Juno (2007) - Pick
The Water Horse (2007) - Pick
“Dealing with things way beyond my maturity level” is the mature if bitter self-reflection from the title character in Juno (new this week on DVD).
But maturity and immaturity can be combined in unexpected ways, like a hulking teenager with a baby face.
Juno (Ellen Page) is definitely a kid — and she’s mature enough to know it. She thinks of herself as knowing and worldly-wise, yet she’s naive enough to be unconvinced by two pregnancy tests. After a third test, she makes what is probably the only “choice” available given her socialization and background: She schedules an appointment for an abortion.
Here the film throws a curve: Juno encounters a shy pro-life protester chanting “All babies want to get borned” who shares some salient pro-life facts: “Your baby probably has a beating heart … it can feel pain … and it has fingernails!”
This appeal helps persuade Juno to not to go through with the abortion. If 2007 is the cinematic year of the unborn child, Juno is perhaps the most striking in its pro-life implications.
Juno empathizes with all its characters, though it doesn’t approve of or excuse all their choices. But while imperfect decisions lead to imperfect outcomes, the film doesn’t lose sight of the way things should be.
“I need to know that it’s possible for two people to stay happy together forever,” Juno plaintively says at one point. Juno is a film of rare wisdom: one that knows that following your bliss is often another name for selfishness and immaturity, and the secret to lasting happiness is often a matter of starting where you are and deciding to make it work.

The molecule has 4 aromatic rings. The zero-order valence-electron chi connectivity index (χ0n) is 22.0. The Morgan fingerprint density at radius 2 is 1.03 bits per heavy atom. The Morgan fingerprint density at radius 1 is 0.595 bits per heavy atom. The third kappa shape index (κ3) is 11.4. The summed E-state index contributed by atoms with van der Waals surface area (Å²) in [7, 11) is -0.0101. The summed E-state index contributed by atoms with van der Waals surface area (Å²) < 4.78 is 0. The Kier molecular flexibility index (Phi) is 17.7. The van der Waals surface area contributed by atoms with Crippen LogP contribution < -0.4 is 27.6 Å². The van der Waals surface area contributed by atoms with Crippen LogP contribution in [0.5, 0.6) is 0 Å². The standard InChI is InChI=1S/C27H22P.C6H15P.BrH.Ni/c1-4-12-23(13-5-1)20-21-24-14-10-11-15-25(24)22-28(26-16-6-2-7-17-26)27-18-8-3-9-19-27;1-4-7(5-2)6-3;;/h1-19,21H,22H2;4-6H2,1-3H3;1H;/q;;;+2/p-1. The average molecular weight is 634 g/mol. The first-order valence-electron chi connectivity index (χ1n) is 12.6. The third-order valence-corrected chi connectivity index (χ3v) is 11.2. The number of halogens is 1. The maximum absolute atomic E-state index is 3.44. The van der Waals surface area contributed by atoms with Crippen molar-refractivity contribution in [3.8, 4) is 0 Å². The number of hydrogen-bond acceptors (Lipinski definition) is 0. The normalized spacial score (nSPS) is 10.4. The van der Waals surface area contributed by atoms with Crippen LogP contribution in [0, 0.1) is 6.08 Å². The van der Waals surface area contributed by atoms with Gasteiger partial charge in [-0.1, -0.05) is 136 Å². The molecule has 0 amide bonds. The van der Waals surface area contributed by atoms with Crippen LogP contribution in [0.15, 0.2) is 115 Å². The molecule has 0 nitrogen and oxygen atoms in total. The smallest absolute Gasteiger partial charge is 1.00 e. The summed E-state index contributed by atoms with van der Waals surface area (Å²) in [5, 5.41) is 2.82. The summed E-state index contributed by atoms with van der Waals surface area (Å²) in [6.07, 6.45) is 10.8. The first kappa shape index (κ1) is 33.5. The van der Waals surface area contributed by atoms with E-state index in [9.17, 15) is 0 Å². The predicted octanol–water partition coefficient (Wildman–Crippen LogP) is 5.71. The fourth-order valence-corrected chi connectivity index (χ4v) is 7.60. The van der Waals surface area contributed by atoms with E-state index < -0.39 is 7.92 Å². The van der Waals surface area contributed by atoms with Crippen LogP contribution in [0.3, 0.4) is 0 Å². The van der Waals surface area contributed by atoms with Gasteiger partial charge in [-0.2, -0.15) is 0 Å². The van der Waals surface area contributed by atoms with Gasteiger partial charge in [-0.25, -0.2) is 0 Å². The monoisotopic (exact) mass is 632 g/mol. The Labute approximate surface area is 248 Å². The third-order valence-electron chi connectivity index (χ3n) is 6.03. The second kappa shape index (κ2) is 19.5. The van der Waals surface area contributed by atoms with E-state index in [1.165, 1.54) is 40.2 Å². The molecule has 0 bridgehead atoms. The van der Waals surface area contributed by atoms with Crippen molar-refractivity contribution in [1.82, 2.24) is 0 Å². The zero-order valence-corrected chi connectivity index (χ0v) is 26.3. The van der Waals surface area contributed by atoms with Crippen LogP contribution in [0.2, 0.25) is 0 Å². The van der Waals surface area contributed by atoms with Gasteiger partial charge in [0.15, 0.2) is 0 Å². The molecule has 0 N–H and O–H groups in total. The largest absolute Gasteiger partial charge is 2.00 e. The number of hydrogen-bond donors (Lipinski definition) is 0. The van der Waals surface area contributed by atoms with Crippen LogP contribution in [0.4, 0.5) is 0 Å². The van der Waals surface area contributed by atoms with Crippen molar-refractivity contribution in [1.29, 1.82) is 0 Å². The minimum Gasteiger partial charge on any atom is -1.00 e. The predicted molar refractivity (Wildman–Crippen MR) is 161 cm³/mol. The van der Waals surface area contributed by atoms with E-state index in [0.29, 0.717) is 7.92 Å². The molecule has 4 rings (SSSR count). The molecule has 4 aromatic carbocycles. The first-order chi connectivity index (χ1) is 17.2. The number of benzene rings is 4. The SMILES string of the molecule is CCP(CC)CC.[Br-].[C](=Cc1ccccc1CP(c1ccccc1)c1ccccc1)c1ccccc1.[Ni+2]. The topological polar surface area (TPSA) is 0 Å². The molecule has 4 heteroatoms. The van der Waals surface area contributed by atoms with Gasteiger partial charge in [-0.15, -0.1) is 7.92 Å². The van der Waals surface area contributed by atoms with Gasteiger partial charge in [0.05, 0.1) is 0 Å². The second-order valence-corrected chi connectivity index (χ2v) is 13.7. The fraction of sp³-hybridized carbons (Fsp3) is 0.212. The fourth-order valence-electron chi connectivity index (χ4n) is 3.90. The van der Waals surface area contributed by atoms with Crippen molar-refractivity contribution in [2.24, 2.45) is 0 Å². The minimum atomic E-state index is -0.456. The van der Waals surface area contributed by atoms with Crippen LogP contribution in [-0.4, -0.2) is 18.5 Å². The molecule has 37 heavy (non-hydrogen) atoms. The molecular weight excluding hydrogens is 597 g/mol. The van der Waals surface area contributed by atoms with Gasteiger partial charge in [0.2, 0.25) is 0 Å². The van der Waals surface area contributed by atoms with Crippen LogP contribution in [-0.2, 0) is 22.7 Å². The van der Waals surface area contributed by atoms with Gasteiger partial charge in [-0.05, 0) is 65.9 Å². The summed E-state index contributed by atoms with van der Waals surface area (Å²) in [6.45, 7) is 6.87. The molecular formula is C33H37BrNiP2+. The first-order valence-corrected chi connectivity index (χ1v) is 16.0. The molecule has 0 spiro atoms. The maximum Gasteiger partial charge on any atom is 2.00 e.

Also new on DVD, The Water Horse is one of the best of 2007’s thin crop of decent family films — and it’s also the best film from Walden Media in years. Based on the novel by British writer Dick King-Smith, who wrote the equally delightful Babe, The Water Horse tells the story of another special beast: a creature of Scottish legend called a water horse, hatched from an egg by a boy named Angus (Alex Etel, Millions). Angus happens to live on Loch Ness. Guess who the critter grows up to be?
Like the movie version of Babe — one of the best family films of all time — Walden’s The Water Horse heightens the drama of King-Smith’s ultra-gentle text with darker themes.
Angus’s father is off fighting in WW2 and may not return. And the estate where Angus lives is conscripted by a British artillery unit, ostensibly due to the threat of invading Nazi U-boats.
With echoes of films from E.T. to The Iron Giant, from The Secret of Roan Inish to Lassie, The Water Horse isn’t quite a classic in that league, but it honors the tradition.
Juno: A brief sexual encounter (no explicit nudity); frequent crass language and sexual references; references to divorce and to remarriage. Mature viewing. The Water Horse: Limited profanity; some frightening scenes. Might be too intense for very sensitive children.